Life is not orderly; I keep finding that out but always and only in hindsight. Spontaneity has a buildup to it, but again, hindsight tells me that.
Twice before, since returning from a visit to Texas to lead an aikido seminar, I began driving over to see my best friend (he lives 30 miles away from where I live) only to turn around and drive back home or somewhere else because this “no” command would come out of nowhere. I would sigh and obey. “It’s not time,” I would tell myself. “It’s just not the time.”
Yesterday must have been the time, because I thought I was going to the grocery store, but I didn’t stop and just kept right on going until I pulled into my best friend’s driveway. Hmmm.
It didn’t look like anyone was home. The front door was locked.
I went around to the back and stepped up on the back step, breaking it. “Way to go,” I told myself. I looked closely and saw that the step was about to break anyway. Well, that made me feel better, and no one was home. “You did good,” I told myself. “You made the effort, the journey, but now no one is home, so it is okay to just go home and wait for another time.”
I got into my car and pulled out of the driveway. I wasn’t even a half-mile down the road when another car coming from the opposite direction passed me and I got a funny feeling. I pulled over and watched in my side view mirror. The other car, a mini-van, had its turn signal on. I wasn’t sure if that mini-van turned into my best friend’s driveway so I turned around and did a cruise-by because I still had that funny feeling.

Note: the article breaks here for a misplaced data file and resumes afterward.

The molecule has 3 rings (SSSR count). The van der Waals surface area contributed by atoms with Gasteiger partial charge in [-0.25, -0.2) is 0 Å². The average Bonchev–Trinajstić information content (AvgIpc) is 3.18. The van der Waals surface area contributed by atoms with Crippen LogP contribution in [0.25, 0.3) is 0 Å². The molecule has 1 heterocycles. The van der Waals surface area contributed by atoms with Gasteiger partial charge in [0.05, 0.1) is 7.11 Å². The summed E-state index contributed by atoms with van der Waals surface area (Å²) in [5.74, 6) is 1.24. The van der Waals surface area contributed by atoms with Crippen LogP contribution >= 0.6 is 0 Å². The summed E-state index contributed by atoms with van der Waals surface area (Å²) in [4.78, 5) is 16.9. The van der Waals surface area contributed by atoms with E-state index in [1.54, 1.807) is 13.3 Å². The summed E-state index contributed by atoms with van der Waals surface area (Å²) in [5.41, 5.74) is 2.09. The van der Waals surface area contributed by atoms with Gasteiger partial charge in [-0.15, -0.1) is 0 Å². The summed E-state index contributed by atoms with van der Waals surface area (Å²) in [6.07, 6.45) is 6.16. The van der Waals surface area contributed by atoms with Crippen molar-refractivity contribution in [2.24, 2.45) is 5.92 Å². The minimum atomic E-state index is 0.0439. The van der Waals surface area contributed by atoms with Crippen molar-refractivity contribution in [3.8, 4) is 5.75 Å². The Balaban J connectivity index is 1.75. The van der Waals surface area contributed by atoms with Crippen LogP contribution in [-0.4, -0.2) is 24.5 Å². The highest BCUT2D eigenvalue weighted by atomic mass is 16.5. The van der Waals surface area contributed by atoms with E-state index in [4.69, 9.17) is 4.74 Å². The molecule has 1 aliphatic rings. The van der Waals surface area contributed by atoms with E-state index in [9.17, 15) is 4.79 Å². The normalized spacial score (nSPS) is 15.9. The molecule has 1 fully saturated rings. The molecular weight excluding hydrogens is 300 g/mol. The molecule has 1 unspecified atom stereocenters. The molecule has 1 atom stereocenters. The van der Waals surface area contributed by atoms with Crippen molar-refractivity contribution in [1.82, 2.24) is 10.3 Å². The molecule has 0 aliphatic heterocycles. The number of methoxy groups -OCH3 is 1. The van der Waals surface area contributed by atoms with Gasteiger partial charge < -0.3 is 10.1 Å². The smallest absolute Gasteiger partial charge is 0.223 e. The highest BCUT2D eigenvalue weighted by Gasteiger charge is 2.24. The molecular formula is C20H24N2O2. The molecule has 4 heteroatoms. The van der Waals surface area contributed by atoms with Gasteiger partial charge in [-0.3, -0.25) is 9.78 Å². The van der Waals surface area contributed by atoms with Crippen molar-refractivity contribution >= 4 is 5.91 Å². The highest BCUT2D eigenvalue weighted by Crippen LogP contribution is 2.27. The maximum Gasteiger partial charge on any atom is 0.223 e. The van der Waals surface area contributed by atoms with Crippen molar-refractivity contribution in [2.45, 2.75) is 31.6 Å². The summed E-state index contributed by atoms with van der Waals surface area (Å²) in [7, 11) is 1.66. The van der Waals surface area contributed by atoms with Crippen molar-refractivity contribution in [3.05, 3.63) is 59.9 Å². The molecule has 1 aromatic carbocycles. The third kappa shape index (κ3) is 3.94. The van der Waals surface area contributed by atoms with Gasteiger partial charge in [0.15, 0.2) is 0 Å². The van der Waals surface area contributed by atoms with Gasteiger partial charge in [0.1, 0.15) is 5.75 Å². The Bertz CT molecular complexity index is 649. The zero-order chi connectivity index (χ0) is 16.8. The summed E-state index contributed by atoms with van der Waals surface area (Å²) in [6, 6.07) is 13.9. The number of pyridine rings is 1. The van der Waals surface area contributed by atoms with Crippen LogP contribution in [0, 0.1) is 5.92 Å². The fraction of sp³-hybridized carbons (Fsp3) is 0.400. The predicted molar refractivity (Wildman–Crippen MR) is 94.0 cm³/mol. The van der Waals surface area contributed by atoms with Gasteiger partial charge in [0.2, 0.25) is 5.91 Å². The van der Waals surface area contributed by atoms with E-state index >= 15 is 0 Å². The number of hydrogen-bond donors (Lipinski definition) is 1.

It turned out that mini-van had turned into my best friend’s driveway so I pulled back in and made myself known to my best friend Jim, just as he was getting out. I said my hello and immediately apologized for breaking the back step.
It was November 22, the 50th anniversary of the assassination of President JFK. “We should have a bier to commemorate the date,” I told Jim, in all solemnity. He agreed and I went to the garage to get two biers. It was then I found out that I had locked myself in the garage. (Spontaneity has its own quirks built in.) I had to knock on the door a few times, and then Jim let me in. I found a table in the kitchen and set the two biers down. Then I told Jim that I had recently had a magazine interview published and had a copy of it out in the car. “Be right back.” Wrong. I went out to my car, got the magazine, and returned only to find the front door locked. Good grief. Jim had a wooden woodpecker doorknocker installed on the front door and when I tried to use it, it broke off. Dang. I’d been there less than half an hour and managed to break two things. (“It’s ok. Life is not orderly.”)
“Don’t worry,” said Jim. “That woodpecker was set up to break. It already had a break trigger. You happened to be the one to pull that trigger.” I nodded but wasn’t sure if that got me off the hook as far as karma.
We went back inside and sat down. “How are things?” Our friendship was as intact as ever. We raised our biers: “To JFK!” Lee Harvey Oswald never got into the conversation. Neither did Jack Ruby. On November 22, 1963, we were in the fifth grade in different schools and had not even met! Jim has his memories and I have mine. That was one of those prelude times. In 1964 the Beatles were going to invade declaring: “I want to hold your hand.” And in sixth grade the seed of our best friendship was going to sprout and grow. Here in 2013, the 50th anniversary of the JFK assassination, Jim and I were able to raise our biers “To JFK!” and know an unknowable bond.
What causes lives to form friendships, best friendships, where separate lives intersect again and again? What’s the funny feeling?
It’s a good thing to have.